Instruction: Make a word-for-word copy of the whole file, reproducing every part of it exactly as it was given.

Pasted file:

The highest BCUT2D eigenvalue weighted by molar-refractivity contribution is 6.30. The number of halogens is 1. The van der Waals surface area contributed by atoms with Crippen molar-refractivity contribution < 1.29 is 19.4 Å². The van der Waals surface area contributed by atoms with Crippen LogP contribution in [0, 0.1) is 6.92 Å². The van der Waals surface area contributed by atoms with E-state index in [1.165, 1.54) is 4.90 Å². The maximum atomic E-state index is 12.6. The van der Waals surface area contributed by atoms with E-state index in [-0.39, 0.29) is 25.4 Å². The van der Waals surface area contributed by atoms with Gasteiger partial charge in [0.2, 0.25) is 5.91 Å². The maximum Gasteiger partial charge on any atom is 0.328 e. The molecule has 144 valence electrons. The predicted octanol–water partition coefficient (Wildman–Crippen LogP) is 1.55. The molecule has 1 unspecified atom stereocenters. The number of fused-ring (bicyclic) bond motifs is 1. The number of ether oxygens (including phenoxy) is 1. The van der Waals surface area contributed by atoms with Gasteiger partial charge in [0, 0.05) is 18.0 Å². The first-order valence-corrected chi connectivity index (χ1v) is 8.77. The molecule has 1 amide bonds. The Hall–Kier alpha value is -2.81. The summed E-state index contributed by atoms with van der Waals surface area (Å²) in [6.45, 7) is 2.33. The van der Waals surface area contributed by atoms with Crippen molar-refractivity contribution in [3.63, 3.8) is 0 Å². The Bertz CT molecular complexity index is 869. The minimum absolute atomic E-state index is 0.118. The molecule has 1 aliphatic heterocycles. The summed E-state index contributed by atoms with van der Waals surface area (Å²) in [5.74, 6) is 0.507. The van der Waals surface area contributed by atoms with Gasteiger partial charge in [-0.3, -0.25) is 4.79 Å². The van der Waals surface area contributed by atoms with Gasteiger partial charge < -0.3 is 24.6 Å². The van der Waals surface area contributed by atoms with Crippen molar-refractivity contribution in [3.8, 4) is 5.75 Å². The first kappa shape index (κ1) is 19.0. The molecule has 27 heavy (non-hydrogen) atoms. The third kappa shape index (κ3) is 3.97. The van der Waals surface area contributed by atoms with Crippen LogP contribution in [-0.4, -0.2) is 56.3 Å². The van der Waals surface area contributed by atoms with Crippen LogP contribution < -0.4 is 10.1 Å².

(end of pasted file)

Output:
The highest BCUT2D eigenvalue weighted by molar-refractivity contribution is 6.30. The number of halogens is 1. The van der Waals surface area contributed by atoms with Crippen molar-refractivity contribution < 1.29 is 19.4 Å². The van der Waals surface area contributed by atoms with Crippen LogP contribution in [0, 0.1) is 6.92 Å². The van der Waals surface area contributed by atoms with E-state index in [1.165, 1.54) is 4.90 Å². The maximum atomic E-state index is 12.6. The van der Waals surface area contributed by atoms with E-state index in [-0.39, 0.29) is 25.4 Å². The van der Waals surface area contributed by atoms with Gasteiger partial charge in [0.2, 0.25) is 5.91 Å². The maximum Gasteiger partial charge on any atom is 0.328 e. The molecule has 144 valence electrons. The predicted octanol–water partition coefficient (Wildman–Crippen LogP) is 1.55. The molecule has 1 unspecified atom stereocenters. The number of fused-ring (bicyclic) bond motifs is 1. The number of ether oxygens (including phenoxy) is 1. The van der Waals surface area contributed by atoms with Gasteiger partial charge in [0, 0.05) is 18.0 Å². The first-order valence-corrected chi connectivity index (χ1v) is 8.77. The molecule has 1 amide bonds. The Hall–Kier alpha value is -2.81. The summed E-state index contributed by atoms with van der Waals surface area (Å²) in [6.45, 7) is 2.33. The van der Waals surface area contributed by atoms with Crippen molar-refractivity contribution in [3.63, 3.8) is 0 Å². The Bertz CT molecular complexity index is 869. The minimum absolute atomic E-state index is 0.118. The molecule has 1 aliphatic heterocycles. The summed E-state index contributed by atoms with van der Waals surface area (Å²) in [5.74, 6) is 0.507. The van der Waals surface area contributed by atoms with Gasteiger partial charge in [-0.3, -0.25) is 4.79 Å². The van der Waals surface area contributed by atoms with Gasteiger partial charge < -0.3 is 24.6 Å². The van der Waals surface area contributed by atoms with Crippen molar-refractivity contribution in [3.8, 4) is 5.75 Å². The first kappa shape index (κ1) is 19.0. The molecule has 27 heavy (non-hydrogen) atoms. The third kappa shape index (κ3) is 3.97. The van der Waals surface area contributed by atoms with Crippen LogP contribution in [-0.4, -0.2) is 56.3 Å². The van der Waals surface area contributed by atoms with Crippen LogP contribution < -0.4 is 10.1 Å².